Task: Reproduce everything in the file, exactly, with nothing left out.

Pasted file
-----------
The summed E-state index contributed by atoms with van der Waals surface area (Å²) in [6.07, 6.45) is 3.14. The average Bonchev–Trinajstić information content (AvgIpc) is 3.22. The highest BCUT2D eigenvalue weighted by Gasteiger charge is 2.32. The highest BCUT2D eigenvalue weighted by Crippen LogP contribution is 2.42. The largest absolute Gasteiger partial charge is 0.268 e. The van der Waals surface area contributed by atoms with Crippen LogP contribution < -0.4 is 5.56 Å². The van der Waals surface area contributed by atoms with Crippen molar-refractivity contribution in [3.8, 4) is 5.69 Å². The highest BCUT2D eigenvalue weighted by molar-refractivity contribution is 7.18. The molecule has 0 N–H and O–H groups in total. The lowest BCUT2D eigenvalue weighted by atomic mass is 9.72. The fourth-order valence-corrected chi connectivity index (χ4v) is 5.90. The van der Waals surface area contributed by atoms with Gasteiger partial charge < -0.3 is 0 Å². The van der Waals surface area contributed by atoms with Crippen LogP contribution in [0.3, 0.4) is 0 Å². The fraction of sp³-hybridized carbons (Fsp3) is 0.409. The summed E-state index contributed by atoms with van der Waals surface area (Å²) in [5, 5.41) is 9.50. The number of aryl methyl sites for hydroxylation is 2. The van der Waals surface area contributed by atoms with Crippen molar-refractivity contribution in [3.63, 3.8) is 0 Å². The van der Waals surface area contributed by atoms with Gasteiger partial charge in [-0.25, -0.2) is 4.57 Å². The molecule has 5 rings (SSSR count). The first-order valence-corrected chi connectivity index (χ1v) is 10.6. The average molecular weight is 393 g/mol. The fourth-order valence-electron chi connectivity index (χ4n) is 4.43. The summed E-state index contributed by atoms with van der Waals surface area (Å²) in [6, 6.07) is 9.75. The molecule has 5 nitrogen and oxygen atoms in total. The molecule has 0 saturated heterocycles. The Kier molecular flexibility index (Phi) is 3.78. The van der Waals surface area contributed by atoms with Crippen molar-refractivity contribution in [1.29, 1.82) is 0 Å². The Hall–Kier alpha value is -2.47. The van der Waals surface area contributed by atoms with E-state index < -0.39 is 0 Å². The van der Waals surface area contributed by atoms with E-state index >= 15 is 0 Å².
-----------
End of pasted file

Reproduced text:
The summed E-state index contributed by atoms with van der Waals surface area (Å²) in [6.07, 6.45) is 3.14. The average Bonchev–Trinajstić information content (AvgIpc) is 3.22. The highest BCUT2D eigenvalue weighted by Gasteiger charge is 2.32. The highest BCUT2D eigenvalue weighted by Crippen LogP contribution is 2.42. The largest absolute Gasteiger partial charge is 0.268 e. The van der Waals surface area contributed by atoms with Crippen LogP contribution < -0.4 is 5.56 Å². The van der Waals surface area contributed by atoms with Crippen molar-refractivity contribution in [3.8, 4) is 5.69 Å². The highest BCUT2D eigenvalue weighted by molar-refractivity contribution is 7.18. The molecule has 0 N–H and O–H groups in total. The lowest BCUT2D eigenvalue weighted by atomic mass is 9.72. The fourth-order valence-corrected chi connectivity index (χ4v) is 5.90. The van der Waals surface area contributed by atoms with Gasteiger partial charge < -0.3 is 0 Å². The van der Waals surface area contributed by atoms with Crippen LogP contribution in [0.3, 0.4) is 0 Å². The fraction of sp³-hybridized carbons (Fsp3) is 0.409. The summed E-state index contributed by atoms with van der Waals surface area (Å²) in [5, 5.41) is 9.50. The number of aryl methyl sites for hydroxylation is 2. The van der Waals surface area contributed by atoms with Crippen molar-refractivity contribution in [3.63, 3.8) is 0 Å². The van der Waals surface area contributed by atoms with Gasteiger partial charge in [-0.25, -0.2) is 4.57 Å². The molecule has 5 rings (SSSR count). The first-order valence-corrected chi connectivity index (χ1v) is 10.6. The average molecular weight is 393 g/mol. The fourth-order valence-electron chi connectivity index (χ4n) is 4.43. The summed E-state index contributed by atoms with van der Waals surface area (Å²) in [6, 6.07) is 9.75. The molecule has 5 nitrogen and oxygen atoms in total. The molecule has 0 saturated heterocycles. The Kier molecular flexibility index (Phi) is 3.78. The van der Waals surface area contributed by atoms with Crippen molar-refractivity contribution in [1.29, 1.82) is 0 Å². The Hall–Kier alpha value is -2.47. The van der Waals surface area contributed by atoms with E-state index < -0.39 is 0 Å². The van der Waals surface area contributed by atoms with E-state index >= 15 is 0 Å².